I have always loved Renee Adams' use of mixed media. When I first saw her work, I thought it was mostly ceramic, but she confidently switches back and forth between polymer or epoxy clay, found materials, fabric and paint. Her work, more that anyone else's, makes me yearn to be in my own home studio, making work and trying to achieve some of the fascinating, graceful, suggestive shapes that show up in her work time after time.

Go see this show.

Sunday, September 20, 2015

Faculty Exhibition at YVCC

Classes start Monday at YVCC. The art department still has space in two new classes, Ancient and Medieval Art History and History of Photography. You can check in with instructors on the first day if you are interested in these classes or any others. (Gold card students, if you'd like to audit a class, show up on the first day to check with the instructor, even though you can't enroll until Thursday).

the central display space in the middle of the hall

The faculty exhibition is mostly installed in Palmer Hall. Currently we have work from most of our faculty, including my sculpture, paintings by John Bissonette (who teaches drawing, painting and humanities classes), photographs by Jennifer Saracino (photography), and work by Justin Martin (design, drawing) and David Lynx (art appreciation, Asian art history, and photography).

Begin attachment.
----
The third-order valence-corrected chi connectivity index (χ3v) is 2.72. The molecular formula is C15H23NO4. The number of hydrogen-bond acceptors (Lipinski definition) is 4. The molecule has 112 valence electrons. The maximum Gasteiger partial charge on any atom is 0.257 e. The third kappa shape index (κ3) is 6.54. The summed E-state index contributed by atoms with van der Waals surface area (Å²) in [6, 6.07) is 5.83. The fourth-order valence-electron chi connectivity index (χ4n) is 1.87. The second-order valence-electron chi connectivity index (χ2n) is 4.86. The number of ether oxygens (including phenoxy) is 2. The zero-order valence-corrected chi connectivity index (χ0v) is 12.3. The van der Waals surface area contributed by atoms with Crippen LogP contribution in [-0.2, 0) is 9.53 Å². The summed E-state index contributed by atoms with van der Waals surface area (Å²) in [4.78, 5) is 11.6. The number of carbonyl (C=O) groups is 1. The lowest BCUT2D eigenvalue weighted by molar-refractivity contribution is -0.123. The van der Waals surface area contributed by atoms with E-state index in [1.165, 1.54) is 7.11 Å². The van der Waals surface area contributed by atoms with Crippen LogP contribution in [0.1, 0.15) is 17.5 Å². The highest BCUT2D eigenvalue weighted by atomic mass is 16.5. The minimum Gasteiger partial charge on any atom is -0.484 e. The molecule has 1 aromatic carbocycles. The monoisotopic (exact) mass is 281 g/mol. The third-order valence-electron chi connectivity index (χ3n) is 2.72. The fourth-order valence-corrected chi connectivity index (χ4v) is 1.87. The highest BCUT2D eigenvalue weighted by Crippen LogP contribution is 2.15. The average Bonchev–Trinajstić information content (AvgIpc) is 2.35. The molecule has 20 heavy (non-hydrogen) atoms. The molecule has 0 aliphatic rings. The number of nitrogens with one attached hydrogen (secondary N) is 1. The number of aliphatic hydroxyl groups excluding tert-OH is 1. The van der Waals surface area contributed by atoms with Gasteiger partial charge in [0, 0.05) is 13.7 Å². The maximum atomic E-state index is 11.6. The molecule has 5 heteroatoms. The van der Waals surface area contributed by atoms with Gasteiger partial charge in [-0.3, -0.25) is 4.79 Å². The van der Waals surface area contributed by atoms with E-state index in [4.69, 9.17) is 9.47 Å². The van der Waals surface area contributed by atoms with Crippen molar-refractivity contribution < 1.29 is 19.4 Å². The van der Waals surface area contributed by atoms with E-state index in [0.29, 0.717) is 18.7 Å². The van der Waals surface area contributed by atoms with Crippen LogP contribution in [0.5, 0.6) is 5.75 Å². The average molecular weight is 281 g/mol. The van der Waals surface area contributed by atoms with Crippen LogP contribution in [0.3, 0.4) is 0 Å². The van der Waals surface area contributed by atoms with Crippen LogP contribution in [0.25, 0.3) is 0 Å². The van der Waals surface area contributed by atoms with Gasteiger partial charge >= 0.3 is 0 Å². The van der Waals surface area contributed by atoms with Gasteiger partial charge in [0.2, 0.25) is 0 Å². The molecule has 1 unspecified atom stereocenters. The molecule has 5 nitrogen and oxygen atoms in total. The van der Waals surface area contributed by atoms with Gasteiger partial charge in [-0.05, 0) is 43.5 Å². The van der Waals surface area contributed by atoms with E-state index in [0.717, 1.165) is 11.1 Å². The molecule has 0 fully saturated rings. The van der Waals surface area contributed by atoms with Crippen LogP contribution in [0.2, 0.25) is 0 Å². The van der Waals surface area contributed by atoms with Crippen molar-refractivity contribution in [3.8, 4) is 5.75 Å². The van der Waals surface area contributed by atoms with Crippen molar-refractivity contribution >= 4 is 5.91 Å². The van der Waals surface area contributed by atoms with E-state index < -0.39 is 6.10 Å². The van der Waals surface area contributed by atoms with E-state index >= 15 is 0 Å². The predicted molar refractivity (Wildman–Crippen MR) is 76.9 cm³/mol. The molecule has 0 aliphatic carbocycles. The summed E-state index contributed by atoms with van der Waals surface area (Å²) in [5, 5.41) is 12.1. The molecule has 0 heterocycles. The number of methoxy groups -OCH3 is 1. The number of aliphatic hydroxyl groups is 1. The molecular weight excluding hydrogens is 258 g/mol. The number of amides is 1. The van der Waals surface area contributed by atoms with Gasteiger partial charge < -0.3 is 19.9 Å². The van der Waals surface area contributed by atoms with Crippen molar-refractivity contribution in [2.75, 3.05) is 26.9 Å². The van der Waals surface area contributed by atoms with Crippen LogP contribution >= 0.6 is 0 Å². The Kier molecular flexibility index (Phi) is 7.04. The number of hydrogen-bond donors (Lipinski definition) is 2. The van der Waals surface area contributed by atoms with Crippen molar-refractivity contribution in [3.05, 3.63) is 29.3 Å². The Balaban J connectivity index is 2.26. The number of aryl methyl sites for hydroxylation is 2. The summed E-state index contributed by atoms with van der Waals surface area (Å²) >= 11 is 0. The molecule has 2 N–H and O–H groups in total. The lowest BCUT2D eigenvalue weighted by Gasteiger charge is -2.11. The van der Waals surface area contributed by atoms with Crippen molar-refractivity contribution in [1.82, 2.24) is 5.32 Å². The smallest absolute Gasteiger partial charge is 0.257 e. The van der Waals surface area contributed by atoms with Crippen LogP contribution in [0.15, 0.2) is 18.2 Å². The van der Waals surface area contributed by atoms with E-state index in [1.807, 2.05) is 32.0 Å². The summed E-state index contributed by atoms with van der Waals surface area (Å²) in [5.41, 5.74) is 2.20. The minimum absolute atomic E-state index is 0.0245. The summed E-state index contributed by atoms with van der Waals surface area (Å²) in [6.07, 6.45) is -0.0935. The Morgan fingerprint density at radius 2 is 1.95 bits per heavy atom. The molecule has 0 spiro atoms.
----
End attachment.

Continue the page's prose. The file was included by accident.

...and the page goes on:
my sculpture and 2D work by Justin Martin

By the end of the week we hope to make space for some larger work by Timm Wauzynski who teaches art appreciation online.

work by David Lynx (photographed when I was in the building, not when the light was right)

This year we have also added a new adjunct art instructor, Robert Millard, who will teach art appreciation in the classroom. Robert, as an art historian, does not have work in our display.

work by John Bissonette

We plan to leave the work up through Fall quarter and switch it out for Winter quarter. Classes begin Monday and the building should be accessible for students, faculty/staff and the public to see the work during the day. You are welcome to see the public areas of the building during the day. If you'd like to see the clay studio, you may contact me to show you around. Please do not enter studios during class.

work by Jennifer Saracino

Sunday, September 13, 2015

The Summer of No New Work and Upcoming Shows

This summer I have spent a great deal of time working in the new clay studio of the Palmer-Martin building at YVCC. I've also unpacked my office in the new building, planned a new (to me) Art History class beginning this fall quarter, and I took a throwing workshop in Montana. I also spent some time in Seattle at CORE Gallery and on Mercer Street taking down a show.